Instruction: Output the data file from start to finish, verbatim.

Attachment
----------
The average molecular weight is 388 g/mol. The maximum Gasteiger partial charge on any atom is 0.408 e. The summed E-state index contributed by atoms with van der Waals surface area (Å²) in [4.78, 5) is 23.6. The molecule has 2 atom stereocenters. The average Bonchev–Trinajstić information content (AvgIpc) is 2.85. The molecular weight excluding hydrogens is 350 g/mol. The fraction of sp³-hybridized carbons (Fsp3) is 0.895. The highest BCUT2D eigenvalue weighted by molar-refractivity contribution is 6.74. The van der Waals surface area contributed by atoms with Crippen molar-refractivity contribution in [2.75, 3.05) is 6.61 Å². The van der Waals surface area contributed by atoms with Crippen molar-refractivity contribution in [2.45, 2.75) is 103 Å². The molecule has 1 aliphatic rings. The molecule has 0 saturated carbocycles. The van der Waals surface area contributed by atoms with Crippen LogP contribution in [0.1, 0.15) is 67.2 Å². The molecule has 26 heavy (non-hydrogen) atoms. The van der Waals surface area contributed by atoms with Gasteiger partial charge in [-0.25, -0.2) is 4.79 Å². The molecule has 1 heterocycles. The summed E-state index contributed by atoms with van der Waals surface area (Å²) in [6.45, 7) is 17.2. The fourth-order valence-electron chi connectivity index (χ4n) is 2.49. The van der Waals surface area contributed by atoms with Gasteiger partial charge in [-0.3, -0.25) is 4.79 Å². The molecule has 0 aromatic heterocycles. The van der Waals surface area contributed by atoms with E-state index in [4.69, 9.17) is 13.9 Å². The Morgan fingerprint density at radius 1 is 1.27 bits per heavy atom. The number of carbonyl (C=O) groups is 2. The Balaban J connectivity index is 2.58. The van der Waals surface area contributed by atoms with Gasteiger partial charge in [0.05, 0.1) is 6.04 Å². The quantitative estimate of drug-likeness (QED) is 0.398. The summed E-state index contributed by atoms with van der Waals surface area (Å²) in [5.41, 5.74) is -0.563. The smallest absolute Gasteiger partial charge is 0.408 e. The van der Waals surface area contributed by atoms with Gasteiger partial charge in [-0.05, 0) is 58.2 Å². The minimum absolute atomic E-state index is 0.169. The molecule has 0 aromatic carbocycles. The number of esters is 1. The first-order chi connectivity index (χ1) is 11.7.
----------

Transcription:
The average molecular weight is 388 g/mol. The maximum Gasteiger partial charge on any atom is 0.408 e. The summed E-state index contributed by atoms with van der Waals surface area (Å²) in [4.78, 5) is 23.6. The molecule has 2 atom stereocenters. The average Bonchev–Trinajstić information content (AvgIpc) is 2.85. The molecular weight excluding hydrogens is 350 g/mol. The fraction of sp³-hybridized carbons (Fsp3) is 0.895. The highest BCUT2D eigenvalue weighted by molar-refractivity contribution is 6.74. The van der Waals surface area contributed by atoms with Crippen molar-refractivity contribution in [2.75, 3.05) is 6.61 Å². The van der Waals surface area contributed by atoms with Crippen molar-refractivity contribution in [2.45, 2.75) is 103 Å². The molecule has 1 aliphatic rings. The molecule has 0 saturated carbocycles. The van der Waals surface area contributed by atoms with Crippen LogP contribution in [0.1, 0.15) is 67.2 Å². The molecule has 26 heavy (non-hydrogen) atoms. The van der Waals surface area contributed by atoms with Gasteiger partial charge in [-0.25, -0.2) is 4.79 Å². The molecule has 1 heterocycles. The summed E-state index contributed by atoms with van der Waals surface area (Å²) in [6.45, 7) is 17.2. The fourth-order valence-electron chi connectivity index (χ4n) is 2.49. The van der Waals surface area contributed by atoms with Gasteiger partial charge in [-0.3, -0.25) is 4.79 Å². The molecule has 0 aromatic heterocycles. The van der Waals surface area contributed by atoms with E-state index in [4.69, 9.17) is 13.9 Å². The Morgan fingerprint density at radius 1 is 1.27 bits per heavy atom. The number of carbonyl (C=O) groups is 2. The Balaban J connectivity index is 2.58. The van der Waals surface area contributed by atoms with Gasteiger partial charge in [0.05, 0.1) is 6.04 Å². The quantitative estimate of drug-likeness (QED) is 0.398. The summed E-state index contributed by atoms with van der Waals surface area (Å²) in [5.41, 5.74) is -0.563. The smallest absolute Gasteiger partial charge is 0.408 e. The van der Waals surface area contributed by atoms with Gasteiger partial charge in [-0.05, 0) is 58.2 Å². The minimum absolute atomic E-state index is 0.169. The molecule has 0 aromatic carbocycles. The number of esters is 1. The first-order chi connectivity index (χ1) is 11.7.